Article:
LAPD begins using next-gen dash cam, BWC with wireless video upload
The new camera system pair directly with officers' Axon BWCs allowing officers to sync directly with their dashcam audio
By Hunter Lee
The Whittier Daily News, Calif.
LOS ANGELES — The Los Angeles Police Department expects to see a major improvement in the way it processes dash-cam and body-worn camera footage with a new cloud management system and upgraded in-car cameras that allow for footage to be uploaded to a secure server from the field.
Chief Michel Moore was joined by fellow officers outside the LAPD Headquarters in Los Angeles on Thursday, May 4, to unveil the new Axon Fleet 3 in-car camera system and Cradlepoint NetCloud Manager, touting the upgrades as a huge step forward in police accountability.
The Cradlepoint cloud server provides network and cellular connectivity management to LAPD, allowing them to control and administer their entire vehicle fleet remotely.
The Axon Fleet 3 in-car camera system will provide patrol cars with both forward and rear facing cameras in the front and back of the vehicles, offering a wider angle of interior and exterior shots and higher resolution than the previous Axon system they had employed.
"This system will allow us to better monitor and record the actions of officers in the field and ensure they are following protocol," Moore said. "Providing more real-time information to and from patrol cars on instances like officer-involved shootings, traffic stops and critical incidents."
The new camera system also will pair directly with officers' Axon body-worn cameras — which have been in use since 2016 — allowing officers to sync directly with their dashcam audio rather than wearing a separate microphone. This shared audio connection between the body-worn camera mics and dashcam mics will save time without the need to sync up audio between the old, separate mics officers had worn.
"The LAPD prides itself in innovation and leveraging technology to uphold public confidence, while working to reduce the administrative burden on our officers," Deputy Chief John McMahon said.
Previously, officers would have to return to their division and place their cameras into a dock in order to upload video and audio to the evidence logs. With the new Cradlepoint cloud service, patrol cars will be equipped with a router and modem in the rear that allows footage to be uploaded to the server directly from the field the moment the camera is turned off so long as there is an internet connection available.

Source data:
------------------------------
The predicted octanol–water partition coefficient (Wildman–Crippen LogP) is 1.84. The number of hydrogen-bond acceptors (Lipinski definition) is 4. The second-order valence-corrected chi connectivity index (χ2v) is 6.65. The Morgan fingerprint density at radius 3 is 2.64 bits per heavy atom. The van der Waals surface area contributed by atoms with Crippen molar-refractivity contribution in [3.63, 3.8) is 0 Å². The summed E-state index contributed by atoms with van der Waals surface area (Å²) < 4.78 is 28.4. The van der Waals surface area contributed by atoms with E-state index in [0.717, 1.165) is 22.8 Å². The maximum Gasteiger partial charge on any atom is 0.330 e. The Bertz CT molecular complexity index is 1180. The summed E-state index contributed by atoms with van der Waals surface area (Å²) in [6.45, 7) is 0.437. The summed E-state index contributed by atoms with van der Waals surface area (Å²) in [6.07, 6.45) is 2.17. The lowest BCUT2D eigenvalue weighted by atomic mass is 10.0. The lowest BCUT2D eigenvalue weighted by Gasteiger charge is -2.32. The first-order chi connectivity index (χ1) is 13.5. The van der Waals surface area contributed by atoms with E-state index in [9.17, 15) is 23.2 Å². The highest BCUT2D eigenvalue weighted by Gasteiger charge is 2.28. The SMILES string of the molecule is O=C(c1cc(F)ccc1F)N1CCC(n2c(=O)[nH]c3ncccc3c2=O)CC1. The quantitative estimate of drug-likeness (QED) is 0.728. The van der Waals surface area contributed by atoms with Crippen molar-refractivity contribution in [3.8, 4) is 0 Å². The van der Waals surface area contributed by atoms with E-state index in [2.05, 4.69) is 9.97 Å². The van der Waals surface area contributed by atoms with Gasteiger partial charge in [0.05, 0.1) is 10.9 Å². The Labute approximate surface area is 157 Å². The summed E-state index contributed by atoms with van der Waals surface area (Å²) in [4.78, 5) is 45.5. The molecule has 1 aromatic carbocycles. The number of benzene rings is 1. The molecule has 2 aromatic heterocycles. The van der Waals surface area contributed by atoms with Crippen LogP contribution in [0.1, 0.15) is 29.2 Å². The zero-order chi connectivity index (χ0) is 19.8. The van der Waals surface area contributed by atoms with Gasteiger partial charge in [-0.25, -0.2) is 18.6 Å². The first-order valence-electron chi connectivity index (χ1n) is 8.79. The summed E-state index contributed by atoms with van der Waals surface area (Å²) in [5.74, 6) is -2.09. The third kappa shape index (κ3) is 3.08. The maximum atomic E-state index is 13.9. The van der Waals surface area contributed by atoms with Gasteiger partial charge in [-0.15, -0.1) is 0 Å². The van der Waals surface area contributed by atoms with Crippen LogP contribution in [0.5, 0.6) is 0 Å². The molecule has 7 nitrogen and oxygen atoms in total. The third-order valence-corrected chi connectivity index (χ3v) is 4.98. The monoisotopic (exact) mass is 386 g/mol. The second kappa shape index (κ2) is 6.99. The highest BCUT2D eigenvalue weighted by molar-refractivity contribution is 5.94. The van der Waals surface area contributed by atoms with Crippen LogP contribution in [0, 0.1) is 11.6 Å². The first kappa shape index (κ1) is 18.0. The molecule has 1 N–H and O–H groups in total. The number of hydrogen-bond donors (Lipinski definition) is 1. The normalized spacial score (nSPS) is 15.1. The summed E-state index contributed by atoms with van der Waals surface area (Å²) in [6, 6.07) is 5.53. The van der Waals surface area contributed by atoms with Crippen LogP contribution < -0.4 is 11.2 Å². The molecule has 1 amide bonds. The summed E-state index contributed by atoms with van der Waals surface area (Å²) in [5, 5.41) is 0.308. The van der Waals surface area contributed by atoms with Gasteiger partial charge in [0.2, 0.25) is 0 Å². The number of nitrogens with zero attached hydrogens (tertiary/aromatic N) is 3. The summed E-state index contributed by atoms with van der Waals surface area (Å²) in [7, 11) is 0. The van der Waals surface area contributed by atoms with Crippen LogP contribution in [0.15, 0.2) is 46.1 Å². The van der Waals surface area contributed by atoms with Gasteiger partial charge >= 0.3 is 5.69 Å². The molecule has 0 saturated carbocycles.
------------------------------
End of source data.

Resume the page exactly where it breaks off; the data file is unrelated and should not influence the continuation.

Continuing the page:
The upgraded systems were approved by the Los Angeles City Council last fall, with the department purchasing 2,000 units of the Cradlepoint server, costing around $3 million, and another $7 million for the 1,500 new camera systems.
The process of implementing the cameras inside their patrol vehicles began in October, according to Sgt. Armand Lemoyne. There are currently around 1,100 vehicles already equipped with the new cameras and cloud server, with the remaining 400 expected to be completed by summer.
"The last time we upgraded, it took us around four years to completely implement the new cameras," Moore said. "This has taken us a little under a year to complete."
While Axon's Fleet 3 cameras come equipped with an automated license plate reader feature that would allow patrol cars to scan vehicles plates on the road without any need for officers to operate it, the LAPD did not purchase a license to use this feature, according to McMahon.
"These advances will not only provide increased transparency for the public, but also improve the working conditions for our officers," McMahon said.
Though the system will allow footage to be processed by authorities in a much quicker fashion, Sgt. Lemoyne said that it was unlikely there will be any improvement in the expediency in the releasing of critical incident videos to the public.
Chief Moore ended his presentation stressing that LAPD is constantly looking to move the department forward in terms of technology, and the next goal will be the live-streaming of body-worn and dash-cam footage directly to watch commanders and supervisors so as to not rely on news broadcasts for up-to-date information on critical incidents.
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